Alumni nominate professors who inspired them and went above and beyond for their students for Texas 10. Nominators noted Ehrlich's enthusiasm for her subject, immunology. Her research has implications for the treatment of infectious diseases, autoimmune disorders and cancer. We sat down with Ehrlich to discuss her teaching and research.
Do you enjoy teaching as much as research? How do you balance the two?
I love teaching. I also really love my research. In some ways they're separate, but in a lot of ways they're really not. At this point, I'm not the one at the lab bench. I'm teaching others how to do research, and I try to bring my research into the classroom. I think learning about ongoing research makes the subject matter come alive for the students. … Research and teaching are very complementary.
What's your favorite part of teaching?
I really like it when students ask good, insightful questions because it makes me realize that they're getting the material and really thinking about it. So probably my favorite thing that happens is when they ask a great question, and sometimes I don't know the answer to it. Because maybe what they're asking about is being actively researched, or maybe I just don't know. You can kind of see their brains switching from textbook knowledge to actively seeing the gaps and the things that don't make sense about our understanding of the biology yet.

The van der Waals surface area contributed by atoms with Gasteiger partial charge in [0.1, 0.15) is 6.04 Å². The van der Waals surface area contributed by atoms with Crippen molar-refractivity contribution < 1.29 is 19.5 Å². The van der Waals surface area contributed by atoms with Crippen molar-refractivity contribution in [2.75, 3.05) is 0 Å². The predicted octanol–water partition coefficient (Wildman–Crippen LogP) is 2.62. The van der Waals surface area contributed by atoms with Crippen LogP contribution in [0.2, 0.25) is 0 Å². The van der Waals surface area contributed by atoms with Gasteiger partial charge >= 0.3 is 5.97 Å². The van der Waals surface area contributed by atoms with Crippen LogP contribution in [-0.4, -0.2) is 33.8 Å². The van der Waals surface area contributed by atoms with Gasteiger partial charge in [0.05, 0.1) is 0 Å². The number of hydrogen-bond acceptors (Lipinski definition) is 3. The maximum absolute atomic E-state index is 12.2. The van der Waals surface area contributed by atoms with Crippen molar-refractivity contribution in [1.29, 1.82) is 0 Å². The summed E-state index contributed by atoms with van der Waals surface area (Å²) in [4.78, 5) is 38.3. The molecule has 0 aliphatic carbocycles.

Your former students noted your enthusiasm for your subject. What is it about immunology that gets you excited?
The immune system is really powerful, and it impacts so many different aspects of human health. Our immune system has this monumental task to fight off the diverse viral, bacterial, fungal, and parasitic infections we encounter, and do all of this without attacking our own body. These pathogens are all on really different size scales , and our immune system has to first recognize that there's a problem and mount a very specific response to get rid of that pathogen. And then it has to resolve inflammation so that the immune response itself doesn't cause too much tissue damage—and then remember that specific pathogen so we don't get sick when we encounter it again. That's an incredibly complex system. I've always been fascinated by this complicated system is acting inside us at all times.
What is something you wish more people understood about immunology?
I wish they understood there is a lot we still don't know about the immune system. We can talk about a stereotypical immune response, but there are so many little things that can happen with an individual immune response that are impacted by so many different factors, like our genetic differences and history of previous pathogen exposures. And it's not all about us. It's also about the pathogen. Why do some vaccines offer lifelong immunity and others only last six months? We're still trying to understand these things.
What is something you wish more people understood about teaching?
It's a constantly evolving process. We're always trying to figure out what resonates and what works with students. Sometimes the light bulbs go off and our approach works. Sometimes it falls flat. Everyone learns differently. Every class is different. So, we have to shift and be flexible to try to make sure everyone is getting the most out of the course.
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